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Recipe Revue

Cancer Busting Broccoli

Presidents may push it around their plate, but new research shows broccoli belongs in your stomach. The leafy green vegetable contains a chemical that may block stomach ulcers and stomach cancer. Plus, it's no slouch in the vitamin or taste departments. This Recipe Revue is full of delicious, inventive ways to eat broccoli.

Good For Your Stomach

Former President George Bush made headlines when he confessed that he did not have a taste for broccoli and his son, current President George W. Bush is said to feel the same about the dark green member of the cruciferous family.

But the Bush clan might not know what they're missing. According to new research from an international team led by scientists at The Johns Hopkins University School of Medicine, a chemical in broccoli called sulforaphane appears to be a potent treatment for the bacteria, H. pylori, that causes stomach ulcers. What's more, it may protect against stomach cancer. The research is ongoing. The findings are particularly important for the developing regions of Asia, Africa and Latin America, where antibiotics are scarce and stomach ailments are especially common. In fact, stomach cancer is the main cause of death from cancer in those areas.

How Much Is Enough?

So how much broccoli should you eat?

"Our calculations were that the levels which were effective would be easily achieved by eating a serving of either broccoli sprouts (one ounce/ 28 grams) or broccoli (100-150 grams/ three-five ounces)," Dr. Jed Fahey, the study's lead author, told FoodFit.

Dr. Fahey also said for the most part, cooking should not alter the benefits of eating broccoli.

An Italian Favorite

The Italians embraced broccoli long before modern scientists. It's been a culinary darling there since the Roman times. Nowadays, it's popular here too. Broccoli is so versatile—it's tasty raw and cooked—its sweet tenderness is a great addition to many dishes. Plus, kids love eating the "little green trees."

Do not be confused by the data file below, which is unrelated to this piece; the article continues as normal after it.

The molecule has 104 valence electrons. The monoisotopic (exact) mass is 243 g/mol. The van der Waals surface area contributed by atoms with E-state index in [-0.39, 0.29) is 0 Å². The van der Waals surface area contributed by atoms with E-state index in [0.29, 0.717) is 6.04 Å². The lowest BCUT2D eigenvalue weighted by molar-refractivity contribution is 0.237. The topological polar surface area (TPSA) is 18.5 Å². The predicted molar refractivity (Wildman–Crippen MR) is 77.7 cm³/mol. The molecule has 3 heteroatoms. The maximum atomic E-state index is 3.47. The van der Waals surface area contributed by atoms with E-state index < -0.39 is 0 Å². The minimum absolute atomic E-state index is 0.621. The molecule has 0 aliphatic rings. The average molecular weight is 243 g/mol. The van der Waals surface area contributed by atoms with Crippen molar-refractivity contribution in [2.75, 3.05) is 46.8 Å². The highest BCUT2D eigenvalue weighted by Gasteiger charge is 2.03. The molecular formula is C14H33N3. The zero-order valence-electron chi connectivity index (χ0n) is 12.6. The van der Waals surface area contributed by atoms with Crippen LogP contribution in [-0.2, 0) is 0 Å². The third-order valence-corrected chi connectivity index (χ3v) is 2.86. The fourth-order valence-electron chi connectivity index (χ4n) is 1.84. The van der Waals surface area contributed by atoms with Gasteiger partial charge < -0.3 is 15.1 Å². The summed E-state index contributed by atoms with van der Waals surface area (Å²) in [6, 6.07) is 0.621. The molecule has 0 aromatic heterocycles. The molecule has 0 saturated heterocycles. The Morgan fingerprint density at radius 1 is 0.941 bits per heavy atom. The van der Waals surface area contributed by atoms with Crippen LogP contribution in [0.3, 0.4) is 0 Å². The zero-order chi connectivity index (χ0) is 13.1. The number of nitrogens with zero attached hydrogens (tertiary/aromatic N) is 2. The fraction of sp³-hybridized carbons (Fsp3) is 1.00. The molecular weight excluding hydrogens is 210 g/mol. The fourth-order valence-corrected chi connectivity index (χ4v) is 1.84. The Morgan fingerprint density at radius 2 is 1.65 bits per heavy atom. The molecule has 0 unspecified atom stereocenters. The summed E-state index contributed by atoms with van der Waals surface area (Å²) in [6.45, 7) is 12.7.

Broccoli is available year-round and keeps well. It is incredibly nutritious. A cup of cooked, chopped broccoli has more Vitamin C than a navel orange. The vegetable is also packed with vitamin A and calcium.

Pasta with Pesto, Potatoes and Broccoli from famed San Francisco-based chef Joyce Goldstein is a great way to celebrate broccoli. The classic combination of pesto and pasta are enlivened by the addition of broccoli and new potatoes. Or try Joyce's delicious Tagliarini with Smooshed Broccoli, Toasted Pine Nuts and Pecorino. The name says it all.

Just pairing broccoli with pasta like Conchiglie with Broccoli is always a sure-fire success. Garlic, red pepper and grated Parmesan add a flavor punch.

Sturdy in Stir-Fry

Broccoli holds its own in stir-fries and our Chinese Cabbage, Carrot and Broccoli Stir-Fry is a prime example. In this simple recipe, crisp vegetables are seasoned with garlic and ginger and then stir-fried in peanut oil. You can also make this tasty, quick and easy supper with shrimp.

Crudités and Soups

When it's too hot to cook, fresh broccoli florets are a refreshing option. Serve them alongside other raw veggies like carrots and zucchini with cooling Curried Yogurt Dip or Lemon-Dill Cucumber Dip for the perfect summertime fare.

Broccoli is an important part of the medley in Washington, DC, chef Bob Kinkead's Summer "Salad" Soup. It's a pot of soup that contains just about everything your garden grows. Or try broccoli center stage in Broccoli Soup with Lemon Cream.

— Leila Corcoran

Treat your stomach and taste buds to these delicious broccoli recipes:

Pasta with Pesto, Potatoes and Broccoli
Tagliarini with Smooshed Broccoli, Toasted Pine Nuts and Pecorino
Conchiglie with Broccoli
Chinese Cabbage, Carrot and Broccoli Stir-Fry
Shrimp Stir-Fry with Chinese Cabbage, Carrots and Broccoli
Curried Yogurt Dip
Lemon-Dill Cucumber Dip
Bob Kinkead's Summer "Salad" Soup
Broccoli Soup with Lemon Cream


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